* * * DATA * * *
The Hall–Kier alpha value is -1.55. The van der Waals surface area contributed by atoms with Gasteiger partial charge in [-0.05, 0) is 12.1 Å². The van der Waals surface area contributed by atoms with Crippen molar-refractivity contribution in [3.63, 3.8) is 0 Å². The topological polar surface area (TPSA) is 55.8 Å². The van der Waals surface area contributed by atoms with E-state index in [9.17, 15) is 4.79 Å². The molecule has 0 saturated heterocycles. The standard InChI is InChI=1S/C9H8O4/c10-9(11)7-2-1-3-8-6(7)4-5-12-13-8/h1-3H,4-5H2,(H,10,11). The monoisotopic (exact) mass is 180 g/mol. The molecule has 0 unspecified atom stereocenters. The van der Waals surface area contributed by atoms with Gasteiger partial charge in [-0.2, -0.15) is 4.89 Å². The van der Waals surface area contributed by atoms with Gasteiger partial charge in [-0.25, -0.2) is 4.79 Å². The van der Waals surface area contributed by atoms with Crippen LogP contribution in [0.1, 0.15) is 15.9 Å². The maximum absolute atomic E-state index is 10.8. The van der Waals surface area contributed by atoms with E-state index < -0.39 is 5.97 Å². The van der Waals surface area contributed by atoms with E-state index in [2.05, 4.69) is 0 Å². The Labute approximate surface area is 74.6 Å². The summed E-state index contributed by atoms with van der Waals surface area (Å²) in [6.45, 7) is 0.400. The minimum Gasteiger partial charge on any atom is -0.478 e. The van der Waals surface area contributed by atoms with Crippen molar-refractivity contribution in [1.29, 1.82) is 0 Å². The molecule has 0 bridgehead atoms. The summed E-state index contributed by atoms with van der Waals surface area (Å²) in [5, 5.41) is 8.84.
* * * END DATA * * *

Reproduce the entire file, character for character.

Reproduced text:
The Hall–Kier alpha value is -1.55. The van der Waals surface area contributed by atoms with Gasteiger partial charge in [-0.05, 0) is 12.1 Å². The van der Waals surface area contributed by atoms with Crippen molar-refractivity contribution in [3.63, 3.8) is 0 Å². The topological polar surface area (TPSA) is 55.8 Å². The van der Waals surface area contributed by atoms with E-state index in [9.17, 15) is 4.79 Å². The molecule has 0 saturated heterocycles. The standard InChI is InChI=1S/C9H8O4/c10-9(11)7-2-1-3-8-6(7)4-5-12-13-8/h1-3H,4-5H2,(H,10,11). The monoisotopic (exact) mass is 180 g/mol. The molecule has 0 unspecified atom stereocenters. The van der Waals surface area contributed by atoms with Gasteiger partial charge in [-0.2, -0.15) is 4.89 Å². The van der Waals surface area contributed by atoms with Gasteiger partial charge in [-0.25, -0.2) is 4.79 Å². The van der Waals surface area contributed by atoms with Crippen LogP contribution in [0.1, 0.15) is 15.9 Å². The maximum absolute atomic E-state index is 10.8. The van der Waals surface area contributed by atoms with E-state index < -0.39 is 5.97 Å². The van der Waals surface area contributed by atoms with E-state index in [2.05, 4.69) is 0 Å². The Labute approximate surface area is 74.6 Å². The summed E-state index contributed by atoms with van der Waals surface area (Å²) in [6.45, 7) is 0.400. The minimum Gasteiger partial charge on any atom is -0.478 e. The van der Waals surface area contributed by atoms with Crippen molar-refractivity contribution in [1.29, 1.82) is 0 Å². The molecule has 0 bridgehead atoms. The summed E-state index contributed by atoms with van der Waals surface area (Å²) in [5, 5.41) is 8.84.